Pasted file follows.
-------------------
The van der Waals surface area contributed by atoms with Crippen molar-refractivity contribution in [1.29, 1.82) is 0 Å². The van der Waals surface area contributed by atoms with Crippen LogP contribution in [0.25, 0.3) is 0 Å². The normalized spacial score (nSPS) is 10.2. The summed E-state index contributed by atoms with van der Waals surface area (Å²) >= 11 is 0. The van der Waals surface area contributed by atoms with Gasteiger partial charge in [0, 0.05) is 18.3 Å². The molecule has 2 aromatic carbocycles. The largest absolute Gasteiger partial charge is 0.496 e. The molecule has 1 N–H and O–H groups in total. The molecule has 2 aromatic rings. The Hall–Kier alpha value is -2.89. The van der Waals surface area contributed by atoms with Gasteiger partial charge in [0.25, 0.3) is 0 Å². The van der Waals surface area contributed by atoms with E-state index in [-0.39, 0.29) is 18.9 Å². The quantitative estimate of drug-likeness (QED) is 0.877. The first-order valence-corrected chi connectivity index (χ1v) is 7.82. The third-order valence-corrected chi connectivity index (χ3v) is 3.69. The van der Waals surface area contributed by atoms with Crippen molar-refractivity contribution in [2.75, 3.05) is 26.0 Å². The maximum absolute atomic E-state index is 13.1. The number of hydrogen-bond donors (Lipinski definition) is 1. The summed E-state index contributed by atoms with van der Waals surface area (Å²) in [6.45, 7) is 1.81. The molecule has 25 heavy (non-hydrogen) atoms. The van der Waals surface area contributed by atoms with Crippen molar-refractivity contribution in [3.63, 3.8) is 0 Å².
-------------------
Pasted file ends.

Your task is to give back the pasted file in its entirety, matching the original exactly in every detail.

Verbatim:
The van der Waals surface area contributed by atoms with Crippen molar-refractivity contribution in [1.29, 1.82) is 0 Å². The van der Waals surface area contributed by atoms with Crippen LogP contribution in [0.25, 0.3) is 0 Å². The normalized spacial score (nSPS) is 10.2. The summed E-state index contributed by atoms with van der Waals surface area (Å²) >= 11 is 0. The van der Waals surface area contributed by atoms with Gasteiger partial charge in [0, 0.05) is 18.3 Å². The molecule has 2 aromatic carbocycles. The largest absolute Gasteiger partial charge is 0.496 e. The molecule has 1 N–H and O–H groups in total. The molecule has 2 aromatic rings. The Hall–Kier alpha value is -2.89. The van der Waals surface area contributed by atoms with Gasteiger partial charge in [0.25, 0.3) is 0 Å². The van der Waals surface area contributed by atoms with E-state index in [-0.39, 0.29) is 18.9 Å². The quantitative estimate of drug-likeness (QED) is 0.877. The first-order valence-corrected chi connectivity index (χ1v) is 7.82. The third-order valence-corrected chi connectivity index (χ3v) is 3.69. The van der Waals surface area contributed by atoms with Crippen molar-refractivity contribution in [2.75, 3.05) is 26.0 Å². The maximum absolute atomic E-state index is 13.1. The number of hydrogen-bond donors (Lipinski definition) is 1. The summed E-state index contributed by atoms with van der Waals surface area (Å²) in [6.45, 7) is 1.81. The molecule has 25 heavy (non-hydrogen) atoms. The van der Waals surface area contributed by atoms with Crippen molar-refractivity contribution in [3.63, 3.8) is 0 Å².